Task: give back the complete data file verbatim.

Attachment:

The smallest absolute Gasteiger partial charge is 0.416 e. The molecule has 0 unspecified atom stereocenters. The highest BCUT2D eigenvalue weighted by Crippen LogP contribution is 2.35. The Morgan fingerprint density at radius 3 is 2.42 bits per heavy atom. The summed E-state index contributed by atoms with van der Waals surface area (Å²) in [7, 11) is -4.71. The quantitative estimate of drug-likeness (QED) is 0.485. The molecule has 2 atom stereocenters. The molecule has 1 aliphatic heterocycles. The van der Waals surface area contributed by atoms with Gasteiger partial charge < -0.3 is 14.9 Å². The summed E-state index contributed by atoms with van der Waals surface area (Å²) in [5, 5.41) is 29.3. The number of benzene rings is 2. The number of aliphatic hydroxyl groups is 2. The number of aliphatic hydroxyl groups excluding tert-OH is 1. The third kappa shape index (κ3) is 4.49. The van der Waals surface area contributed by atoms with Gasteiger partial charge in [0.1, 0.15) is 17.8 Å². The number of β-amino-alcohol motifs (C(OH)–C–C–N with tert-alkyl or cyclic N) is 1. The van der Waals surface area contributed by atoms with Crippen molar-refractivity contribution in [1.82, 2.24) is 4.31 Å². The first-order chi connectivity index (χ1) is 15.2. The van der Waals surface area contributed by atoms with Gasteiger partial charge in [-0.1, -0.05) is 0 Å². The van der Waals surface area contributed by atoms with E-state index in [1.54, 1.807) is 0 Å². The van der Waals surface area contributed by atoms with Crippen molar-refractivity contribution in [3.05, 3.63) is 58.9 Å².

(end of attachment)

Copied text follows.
The smallest absolute Gasteiger partial charge is 0.416 e. The molecule has 0 unspecified atom stereocenters. The highest BCUT2D eigenvalue weighted by Crippen LogP contribution is 2.35. The Morgan fingerprint density at radius 3 is 2.42 bits per heavy atom. The summed E-state index contributed by atoms with van der Waals surface area (Å²) in [7, 11) is -4.71. The quantitative estimate of drug-likeness (QED) is 0.485. The molecule has 2 atom stereocenters. The molecule has 1 aliphatic heterocycles. The van der Waals surface area contributed by atoms with Gasteiger partial charge < -0.3 is 14.9 Å². The summed E-state index contributed by atoms with van der Waals surface area (Å²) in [5, 5.41) is 29.3. The number of benzene rings is 2. The number of aliphatic hydroxyl groups is 2. The number of aliphatic hydroxyl groups excluding tert-OH is 1. The third kappa shape index (κ3) is 4.49. The van der Waals surface area contributed by atoms with Gasteiger partial charge in [0.1, 0.15) is 17.8 Å². The number of β-amino-alcohol motifs (C(OH)–C–C–N with tert-alkyl or cyclic N) is 1. The van der Waals surface area contributed by atoms with Crippen molar-refractivity contribution in [1.82, 2.24) is 4.31 Å². The first-order chi connectivity index (χ1) is 15.2. The van der Waals surface area contributed by atoms with Gasteiger partial charge in [-0.1, -0.05) is 0 Å². The van der Waals surface area contributed by atoms with E-state index in [1.54, 1.807) is 0 Å². The van der Waals surface area contributed by atoms with Crippen molar-refractivity contribution in [3.05, 3.63) is 58.9 Å².